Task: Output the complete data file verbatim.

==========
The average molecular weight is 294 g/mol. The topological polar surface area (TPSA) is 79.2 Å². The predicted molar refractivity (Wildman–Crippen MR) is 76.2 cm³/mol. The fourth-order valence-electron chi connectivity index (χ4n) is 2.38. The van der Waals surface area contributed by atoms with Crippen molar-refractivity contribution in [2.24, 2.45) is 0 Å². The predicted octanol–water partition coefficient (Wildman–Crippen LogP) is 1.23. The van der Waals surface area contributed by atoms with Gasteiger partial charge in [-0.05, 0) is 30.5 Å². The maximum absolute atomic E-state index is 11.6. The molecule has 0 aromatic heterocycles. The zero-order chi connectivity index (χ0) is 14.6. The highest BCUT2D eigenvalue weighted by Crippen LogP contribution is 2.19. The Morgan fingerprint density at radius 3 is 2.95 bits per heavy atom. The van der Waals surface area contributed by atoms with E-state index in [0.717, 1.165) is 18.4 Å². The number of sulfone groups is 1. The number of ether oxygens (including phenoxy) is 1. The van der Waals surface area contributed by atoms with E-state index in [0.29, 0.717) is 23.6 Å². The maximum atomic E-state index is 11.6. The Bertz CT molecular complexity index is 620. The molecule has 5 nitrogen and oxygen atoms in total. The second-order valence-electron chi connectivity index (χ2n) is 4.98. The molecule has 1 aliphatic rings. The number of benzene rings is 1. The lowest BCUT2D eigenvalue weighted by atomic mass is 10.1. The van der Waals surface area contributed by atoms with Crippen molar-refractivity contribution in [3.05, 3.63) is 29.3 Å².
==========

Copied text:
The average molecular weight is 294 g/mol. The topological polar surface area (TPSA) is 79.2 Å². The predicted molar refractivity (Wildman–Crippen MR) is 76.2 cm³/mol. The fourth-order valence-electron chi connectivity index (χ4n) is 2.38. The van der Waals surface area contributed by atoms with Crippen molar-refractivity contribution in [2.24, 2.45) is 0 Å². The predicted octanol–water partition coefficient (Wildman–Crippen LogP) is 1.23. The van der Waals surface area contributed by atoms with Gasteiger partial charge in [-0.05, 0) is 30.5 Å². The maximum absolute atomic E-state index is 11.6. The molecule has 0 aromatic heterocycles. The zero-order chi connectivity index (χ0) is 14.6. The highest BCUT2D eigenvalue weighted by Crippen LogP contribution is 2.19. The Morgan fingerprint density at radius 3 is 2.95 bits per heavy atom. The van der Waals surface area contributed by atoms with E-state index in [0.717, 1.165) is 18.4 Å². The number of sulfone groups is 1. The number of ether oxygens (including phenoxy) is 1. The van der Waals surface area contributed by atoms with E-state index in [0.29, 0.717) is 23.6 Å². The maximum atomic E-state index is 11.6. The Bertz CT molecular complexity index is 620. The molecule has 5 nitrogen and oxygen atoms in total. The second-order valence-electron chi connectivity index (χ2n) is 4.98. The molecule has 1 aliphatic rings. The number of benzene rings is 1. The lowest BCUT2D eigenvalue weighted by atomic mass is 10.1. The van der Waals surface area contributed by atoms with Crippen molar-refractivity contribution in [3.05, 3.63) is 29.3 Å².